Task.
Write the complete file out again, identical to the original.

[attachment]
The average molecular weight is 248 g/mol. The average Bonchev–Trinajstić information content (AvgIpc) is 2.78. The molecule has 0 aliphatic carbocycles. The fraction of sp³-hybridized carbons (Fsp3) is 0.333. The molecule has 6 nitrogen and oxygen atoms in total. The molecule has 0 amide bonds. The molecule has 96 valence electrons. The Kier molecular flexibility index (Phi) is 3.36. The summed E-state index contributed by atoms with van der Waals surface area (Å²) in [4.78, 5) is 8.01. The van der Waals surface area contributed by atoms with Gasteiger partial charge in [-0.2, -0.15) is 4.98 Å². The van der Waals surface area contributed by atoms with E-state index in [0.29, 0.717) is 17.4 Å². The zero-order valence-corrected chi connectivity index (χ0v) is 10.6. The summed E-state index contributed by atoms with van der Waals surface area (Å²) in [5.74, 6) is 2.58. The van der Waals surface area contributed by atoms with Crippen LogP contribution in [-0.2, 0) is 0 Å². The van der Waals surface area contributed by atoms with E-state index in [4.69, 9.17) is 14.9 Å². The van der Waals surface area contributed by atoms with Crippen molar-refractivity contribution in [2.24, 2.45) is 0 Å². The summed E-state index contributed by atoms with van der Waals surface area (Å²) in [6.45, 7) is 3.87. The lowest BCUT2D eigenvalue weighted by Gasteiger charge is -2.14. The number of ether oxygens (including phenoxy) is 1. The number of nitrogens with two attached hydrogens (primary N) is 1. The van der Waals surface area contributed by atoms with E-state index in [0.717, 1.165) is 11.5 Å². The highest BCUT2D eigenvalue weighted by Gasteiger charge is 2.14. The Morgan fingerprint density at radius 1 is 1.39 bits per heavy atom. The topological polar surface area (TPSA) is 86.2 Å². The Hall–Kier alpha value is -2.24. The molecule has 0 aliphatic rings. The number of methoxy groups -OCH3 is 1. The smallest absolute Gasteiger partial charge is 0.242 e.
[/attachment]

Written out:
The average molecular weight is 248 g/mol. The average Bonchev–Trinajstić information content (AvgIpc) is 2.78. The molecule has 0 aliphatic carbocycles. The fraction of sp³-hybridized carbons (Fsp3) is 0.333. The molecule has 6 nitrogen and oxygen atoms in total. The molecule has 0 amide bonds. The molecule has 96 valence electrons. The Kier molecular flexibility index (Phi) is 3.36. The summed E-state index contributed by atoms with van der Waals surface area (Å²) in [4.78, 5) is 8.01. The van der Waals surface area contributed by atoms with Gasteiger partial charge in [-0.2, -0.15) is 4.98 Å². The van der Waals surface area contributed by atoms with E-state index in [0.29, 0.717) is 17.4 Å². The zero-order valence-corrected chi connectivity index (χ0v) is 10.6. The summed E-state index contributed by atoms with van der Waals surface area (Å²) in [5.74, 6) is 2.58. The van der Waals surface area contributed by atoms with Crippen LogP contribution in [-0.2, 0) is 0 Å². The van der Waals surface area contributed by atoms with E-state index in [4.69, 9.17) is 14.9 Å². The van der Waals surface area contributed by atoms with Crippen molar-refractivity contribution in [2.24, 2.45) is 0 Å². The summed E-state index contributed by atoms with van der Waals surface area (Å²) in [6.45, 7) is 3.87. The lowest BCUT2D eigenvalue weighted by Gasteiger charge is -2.14. The number of ether oxygens (including phenoxy) is 1. The number of nitrogens with two attached hydrogens (primary N) is 1. The van der Waals surface area contributed by atoms with E-state index in [0.717, 1.165) is 11.5 Å². The highest BCUT2D eigenvalue weighted by Gasteiger charge is 2.14. The Morgan fingerprint density at radius 1 is 1.39 bits per heavy atom. The topological polar surface area (TPSA) is 86.2 Å². The Hall–Kier alpha value is -2.24. The molecule has 0 aliphatic rings. The number of methoxy groups -OCH3 is 1. The smallest absolute Gasteiger partial charge is 0.242 e.